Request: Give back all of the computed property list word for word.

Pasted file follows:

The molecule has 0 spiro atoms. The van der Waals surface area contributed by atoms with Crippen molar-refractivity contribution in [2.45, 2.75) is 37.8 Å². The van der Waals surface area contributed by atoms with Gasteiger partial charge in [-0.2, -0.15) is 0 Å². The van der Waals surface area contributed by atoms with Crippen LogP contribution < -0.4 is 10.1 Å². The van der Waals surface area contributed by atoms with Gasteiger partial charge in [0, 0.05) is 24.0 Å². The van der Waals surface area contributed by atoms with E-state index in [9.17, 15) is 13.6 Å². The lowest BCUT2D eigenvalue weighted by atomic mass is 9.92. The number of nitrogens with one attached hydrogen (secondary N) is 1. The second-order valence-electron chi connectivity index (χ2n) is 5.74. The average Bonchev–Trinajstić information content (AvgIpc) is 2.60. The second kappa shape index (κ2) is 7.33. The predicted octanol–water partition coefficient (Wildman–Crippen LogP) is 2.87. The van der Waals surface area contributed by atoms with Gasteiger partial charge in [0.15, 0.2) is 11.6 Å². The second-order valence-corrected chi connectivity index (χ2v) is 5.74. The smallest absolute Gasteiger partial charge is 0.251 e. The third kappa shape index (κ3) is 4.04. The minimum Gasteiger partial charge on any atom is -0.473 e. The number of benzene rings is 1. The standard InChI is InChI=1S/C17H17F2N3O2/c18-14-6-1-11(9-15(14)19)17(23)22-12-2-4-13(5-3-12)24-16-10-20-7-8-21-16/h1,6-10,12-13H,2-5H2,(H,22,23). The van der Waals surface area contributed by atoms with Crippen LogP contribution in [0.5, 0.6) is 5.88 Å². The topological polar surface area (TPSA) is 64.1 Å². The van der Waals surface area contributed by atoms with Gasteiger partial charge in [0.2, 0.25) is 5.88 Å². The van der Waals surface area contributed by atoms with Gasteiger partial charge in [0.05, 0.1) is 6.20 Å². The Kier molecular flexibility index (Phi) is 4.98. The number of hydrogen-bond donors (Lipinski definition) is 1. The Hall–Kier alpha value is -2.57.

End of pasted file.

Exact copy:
The molecule has 0 spiro atoms. The van der Waals surface area contributed by atoms with Crippen molar-refractivity contribution in [2.45, 2.75) is 37.8 Å². The van der Waals surface area contributed by atoms with Gasteiger partial charge in [-0.2, -0.15) is 0 Å². The van der Waals surface area contributed by atoms with Crippen LogP contribution < -0.4 is 10.1 Å². The van der Waals surface area contributed by atoms with Gasteiger partial charge in [0, 0.05) is 24.0 Å². The van der Waals surface area contributed by atoms with E-state index in [9.17, 15) is 13.6 Å². The lowest BCUT2D eigenvalue weighted by atomic mass is 9.92. The number of nitrogens with one attached hydrogen (secondary N) is 1. The second-order valence-electron chi connectivity index (χ2n) is 5.74. The average Bonchev–Trinajstić information content (AvgIpc) is 2.60. The second kappa shape index (κ2) is 7.33. The predicted octanol–water partition coefficient (Wildman–Crippen LogP) is 2.87. The van der Waals surface area contributed by atoms with Gasteiger partial charge in [0.15, 0.2) is 11.6 Å². The second-order valence-corrected chi connectivity index (χ2v) is 5.74. The smallest absolute Gasteiger partial charge is 0.251 e. The third kappa shape index (κ3) is 4.04. The minimum Gasteiger partial charge on any atom is -0.473 e. The number of benzene rings is 1. The standard InChI is InChI=1S/C17H17F2N3O2/c18-14-6-1-11(9-15(14)19)17(23)22-12-2-4-13(5-3-12)24-16-10-20-7-8-21-16/h1,6-10,12-13H,2-5H2,(H,22,23). The van der Waals surface area contributed by atoms with Crippen LogP contribution in [0.5, 0.6) is 5.88 Å². The topological polar surface area (TPSA) is 64.1 Å². The van der Waals surface area contributed by atoms with Gasteiger partial charge in [0.2, 0.25) is 5.88 Å². The van der Waals surface area contributed by atoms with Gasteiger partial charge in [0.05, 0.1) is 6.20 Å². The Kier molecular flexibility index (Phi) is 4.98. The number of hydrogen-bond donors (Lipinski definition) is 1. The Hall–Kier alpha value is -2.57.